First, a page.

Through Zerubbabel and Nehemiah we see the tenuous nature of life in the province Beyond the River. Both of them had received royal decrees allowing them to undertake their work – Zerubbabel rebuilding the temple and Nehemiah the city walls. But the royal army was far away, the inhabitants of the region that Assyria had settled there had a two-century head start on establishing order, and they did have a point about Jerusalem’s history of rebellion against foreign kings.
Remember in Ezra 4, that from Artaxerxes’ letter we learn that his concern wasn’t peace in the region or prosperity for its residents; his concern was tribute for the royal treasury. This was typical: neither Assyria, nor Babylon, nor Persia cared about local affairs, so long as problems didn’t foment rebellion or invite foreign invasion.
This is why Jerusalem’s walls were needed in the first place. Cities were a place of refuge against raiding parties that the Persian army wasn’t going to do anything about. They were also a mark of pride, of identity, for their inhabitants. Ezra served an important role for the Jews, but he also served the king’s purposes: if Ezra keeps the peace, the king won’t have to. The favor granted to Nehemiah was much more substantial: he simply wanted to provide safety and security for his kinsman. But as we saw yesterday, “the good hand of [his] God” was upon him.
Today’s reading follows this good hand of God through substantial trials. In chapter 4, Sanballat and Tobiah discourage and threaten the work, and in chapter 6 they attempt to remove the head. In between, Nehemiah takes up the cause of those who are being enslaved and exploited by their Jewish brothers.
And through all this movement, a wall is being built, and a detailed record is being kept. Listen for Nehemiah’s observations, as well as a revelation of his greater concern.
Our verse for this week is Galatians 2:20: I have been crucified with Christ. It is no longer I who live, but Christ who lives in me. And the life I now live in the flesh I live by faith in the Son of God, who loved me and gave himself for me.
Nehemiah 4 through 6. Now let’s read it!
Nehemiah 4 - 6
4:1 Now when Sanballat heard that we were building the wall, he was angry and greatly enraged, and he jeered at the Jews. And he said in the presence of his brothers and of the army of Samaria, “What are these feeble Jews doing? Will they restore it for themselves? Will they sacrifice? Will they finish up in a day? Will they revive the stones out of the heaps of rubbish, and burned ones at that?” Tobiah the Ammonite was beside him, and he said, “Yes, what they are building—if a fox goes up on it he will break down their stone wall!” Hear, O our God, for we are despised. Turn back their taunt on their own heads and give them up to be plundered in a land where they are captives. Do not cover their guilt, and let not their sin be blotted out from your sight, for they have provoked you to anger in the presence of the builders.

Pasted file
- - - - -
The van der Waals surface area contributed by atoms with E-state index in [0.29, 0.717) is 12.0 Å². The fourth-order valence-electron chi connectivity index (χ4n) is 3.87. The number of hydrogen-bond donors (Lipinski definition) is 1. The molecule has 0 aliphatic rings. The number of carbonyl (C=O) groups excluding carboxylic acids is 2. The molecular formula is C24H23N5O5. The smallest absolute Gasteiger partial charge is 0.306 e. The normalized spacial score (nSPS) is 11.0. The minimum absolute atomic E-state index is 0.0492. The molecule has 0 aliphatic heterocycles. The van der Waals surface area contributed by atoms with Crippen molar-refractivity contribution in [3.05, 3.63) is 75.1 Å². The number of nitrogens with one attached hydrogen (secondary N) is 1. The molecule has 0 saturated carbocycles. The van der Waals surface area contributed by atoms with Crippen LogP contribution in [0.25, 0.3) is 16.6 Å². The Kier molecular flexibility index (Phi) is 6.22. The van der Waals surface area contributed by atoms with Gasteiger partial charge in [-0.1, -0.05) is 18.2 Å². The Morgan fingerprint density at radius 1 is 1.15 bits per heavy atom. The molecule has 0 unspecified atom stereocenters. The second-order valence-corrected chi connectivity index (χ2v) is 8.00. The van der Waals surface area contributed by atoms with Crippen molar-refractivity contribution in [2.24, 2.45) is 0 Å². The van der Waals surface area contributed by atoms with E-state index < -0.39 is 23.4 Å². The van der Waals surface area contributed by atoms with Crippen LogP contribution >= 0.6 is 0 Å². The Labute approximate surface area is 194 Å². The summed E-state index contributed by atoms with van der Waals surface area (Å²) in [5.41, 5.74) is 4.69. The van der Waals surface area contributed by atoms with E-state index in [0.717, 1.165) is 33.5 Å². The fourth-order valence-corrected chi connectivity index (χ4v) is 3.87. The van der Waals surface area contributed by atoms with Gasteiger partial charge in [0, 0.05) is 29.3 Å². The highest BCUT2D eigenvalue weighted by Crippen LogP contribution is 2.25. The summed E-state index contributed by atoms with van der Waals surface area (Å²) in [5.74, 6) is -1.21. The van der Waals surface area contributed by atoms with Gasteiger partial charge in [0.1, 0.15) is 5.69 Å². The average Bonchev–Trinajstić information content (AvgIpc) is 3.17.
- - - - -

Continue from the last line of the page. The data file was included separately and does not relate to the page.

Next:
So we built the wall. And all the wall was joined together to half its height, for the people had a mind to work.
But when Sanballat and Tobiah and the Arabs and the Ammonites and the Ashdodites heard that the repairing of the walls of Jerusalem was going forward and that the breaches were beginning to be closed, they were very angry. And they all plotted together to come and fight against Jerusalem and to cause confusion in it. And we prayed to our God and set a guard as a protection against them day and night.
In Judah it was said, “The strength of those who bear the burdens is failing. There is too much rubble. By ourselves we will not be able to rebuild the wall.” And our enemies said, “They will not know or see till we come among them and kill them and stop the work.” At that time the Jews who lived near them came from all directions and said to us ten times, “You must return to us.” So in the lowest parts of the space behind the wall, in open places, I stationed the people by their clans, with their swords, their spears, and their bows. And I looked and arose and said to the nobles and to the officials and to the rest of the people, “Do not be afraid of them. Remember the Lord, who is great and awesome, and fight for your brothers, your sons, your daughters, your wives, and your homes.”
When our enemies heard that it was known to us and that God had frustrated their plan, we all returned to the wall, each to his work. From that day on, half of my servants worked on construction, and half held the spears, shields, bows, and coats of mail. And the leaders stood behind the whole house of Judah, who were building on the wall. Those who carried burdens were loaded in such a way that each labored on the work with one hand and held his weapon with the other. And each of the builders had his sword strapped at his side while he built. The man who sounded the trumpet was beside me. And I said to the nobles and to the officials and to the rest of the people, “The work is great and widely spread, and we are separated on the wall, far from one another. In the place where you hear the sound of the trumpet, rally to us there. Our God will fight for us.”
So we labored at the work, and half of them held the spears from the break of dawn until the stars came out. I also said to the people at that time, “Let every man and his servant pass the night within Jerusalem, that they may be a guard for us by night and may labor by day.” So neither I nor my brothers nor my servants nor the men of the guard who followed me, none of us took off our clothes; each kept his weapon at his right hand.